Thus the primary objectives of this project would be to create a framework for a curriculum of studies that would be suited to the needs and aspirations of persons who wish to live in the rural areas, work on the land and create for themselves meaningful niches for fruitful and productive life and not be forced to leave this environment with a sense of defeat and then migrate to areas where they would always be in a sense dependent and marginalised.

The curriculum would be a complete curriculum and would envisage access to all persons from the age of 5 to 15.  It would cover a parallel conceptual course of studies with interdisciplinary experience and based on a sound, basic understanding of several issues. The traditional divergence between art and science would not be supported or endorsed and learning would become free and based on human interest.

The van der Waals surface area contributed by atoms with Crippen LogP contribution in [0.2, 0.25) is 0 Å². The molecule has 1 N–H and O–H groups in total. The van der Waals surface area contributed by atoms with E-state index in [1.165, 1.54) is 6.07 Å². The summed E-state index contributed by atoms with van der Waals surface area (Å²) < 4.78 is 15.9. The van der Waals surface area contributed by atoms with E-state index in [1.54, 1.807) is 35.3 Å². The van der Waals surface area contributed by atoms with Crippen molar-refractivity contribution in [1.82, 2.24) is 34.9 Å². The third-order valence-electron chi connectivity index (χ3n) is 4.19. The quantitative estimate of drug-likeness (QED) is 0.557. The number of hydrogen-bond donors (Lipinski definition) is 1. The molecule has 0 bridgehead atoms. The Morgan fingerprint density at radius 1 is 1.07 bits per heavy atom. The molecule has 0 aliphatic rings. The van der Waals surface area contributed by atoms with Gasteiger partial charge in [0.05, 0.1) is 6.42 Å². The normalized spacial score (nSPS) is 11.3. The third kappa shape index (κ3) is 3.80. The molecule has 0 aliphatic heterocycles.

There are several eminent educators who have worked on this theme in the last half century (including the Nai Taleem work done under the auspices of the Nai Taleem Samiti).  All of these at some stage or the other – some more comprehensively than others – have drawn up relevant curricula during the course of their work.  In most of the institutions run by them, there is demonstration of greater vitality of interest and involvement of the students in acts of learning compared to sterile, monotonous practices adopted in modern schools.

The project intends to recover from all the experiences important elements that could be stitched into a common framework of meaningful studies.

By the end of the exercise (which will take about a year) we hope to generate an existing framework of study which could be given over not just to the government and education departments, associations of teachers, education societies, etc, but also to the farmers’ associations and other interest groups servicing rural populations. It would interest all those who wish to see that education is not a burden everyday to be enforced on children but a joyous exercise in which their children can enthusiastically participate with the active support of their parents, literate or illiterate.